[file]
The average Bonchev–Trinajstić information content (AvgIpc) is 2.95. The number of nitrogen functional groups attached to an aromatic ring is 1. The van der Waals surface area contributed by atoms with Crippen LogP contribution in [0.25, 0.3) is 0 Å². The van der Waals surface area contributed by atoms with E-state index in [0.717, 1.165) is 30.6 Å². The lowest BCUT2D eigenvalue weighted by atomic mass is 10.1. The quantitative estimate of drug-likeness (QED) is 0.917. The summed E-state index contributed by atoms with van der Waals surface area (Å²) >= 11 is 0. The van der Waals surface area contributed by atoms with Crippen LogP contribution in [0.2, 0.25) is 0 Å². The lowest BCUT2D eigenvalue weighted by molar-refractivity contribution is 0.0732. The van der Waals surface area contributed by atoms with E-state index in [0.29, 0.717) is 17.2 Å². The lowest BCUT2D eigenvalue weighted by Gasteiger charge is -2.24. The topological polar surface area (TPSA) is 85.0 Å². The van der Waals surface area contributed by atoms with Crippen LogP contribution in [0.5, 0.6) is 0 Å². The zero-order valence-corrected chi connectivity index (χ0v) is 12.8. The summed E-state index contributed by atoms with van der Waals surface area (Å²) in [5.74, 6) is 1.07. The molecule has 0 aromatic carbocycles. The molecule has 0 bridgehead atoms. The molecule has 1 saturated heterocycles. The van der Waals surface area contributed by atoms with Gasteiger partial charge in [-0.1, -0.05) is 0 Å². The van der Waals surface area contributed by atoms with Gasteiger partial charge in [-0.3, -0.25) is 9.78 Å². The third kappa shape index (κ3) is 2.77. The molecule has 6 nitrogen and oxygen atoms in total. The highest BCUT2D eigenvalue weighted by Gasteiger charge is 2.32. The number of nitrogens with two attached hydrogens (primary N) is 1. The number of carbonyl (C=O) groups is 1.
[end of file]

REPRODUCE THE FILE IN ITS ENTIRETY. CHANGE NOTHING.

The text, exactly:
The average Bonchev–Trinajstić information content (AvgIpc) is 2.95. The number of nitrogen functional groups attached to an aromatic ring is 1. The van der Waals surface area contributed by atoms with Crippen LogP contribution in [0.25, 0.3) is 0 Å². The van der Waals surface area contributed by atoms with E-state index in [0.717, 1.165) is 30.6 Å². The lowest BCUT2D eigenvalue weighted by atomic mass is 10.1. The quantitative estimate of drug-likeness (QED) is 0.917. The summed E-state index contributed by atoms with van der Waals surface area (Å²) >= 11 is 0. The van der Waals surface area contributed by atoms with Crippen LogP contribution in [0.2, 0.25) is 0 Å². The lowest BCUT2D eigenvalue weighted by molar-refractivity contribution is 0.0732. The van der Waals surface area contributed by atoms with E-state index in [0.29, 0.717) is 17.2 Å². The lowest BCUT2D eigenvalue weighted by Gasteiger charge is -2.24. The topological polar surface area (TPSA) is 85.0 Å². The van der Waals surface area contributed by atoms with Crippen LogP contribution in [0.5, 0.6) is 0 Å². The zero-order valence-corrected chi connectivity index (χ0v) is 12.8. The summed E-state index contributed by atoms with van der Waals surface area (Å²) in [5.74, 6) is 1.07. The molecule has 0 aromatic carbocycles. The molecule has 0 bridgehead atoms. The molecule has 1 saturated heterocycles. The van der Waals surface area contributed by atoms with Gasteiger partial charge in [-0.1, -0.05) is 0 Å². The van der Waals surface area contributed by atoms with Gasteiger partial charge in [-0.3, -0.25) is 9.78 Å². The third kappa shape index (κ3) is 2.77. The molecule has 6 nitrogen and oxygen atoms in total. The highest BCUT2D eigenvalue weighted by Gasteiger charge is 2.32. The number of nitrogens with two attached hydrogens (primary N) is 1. The number of carbonyl (C=O) groups is 1.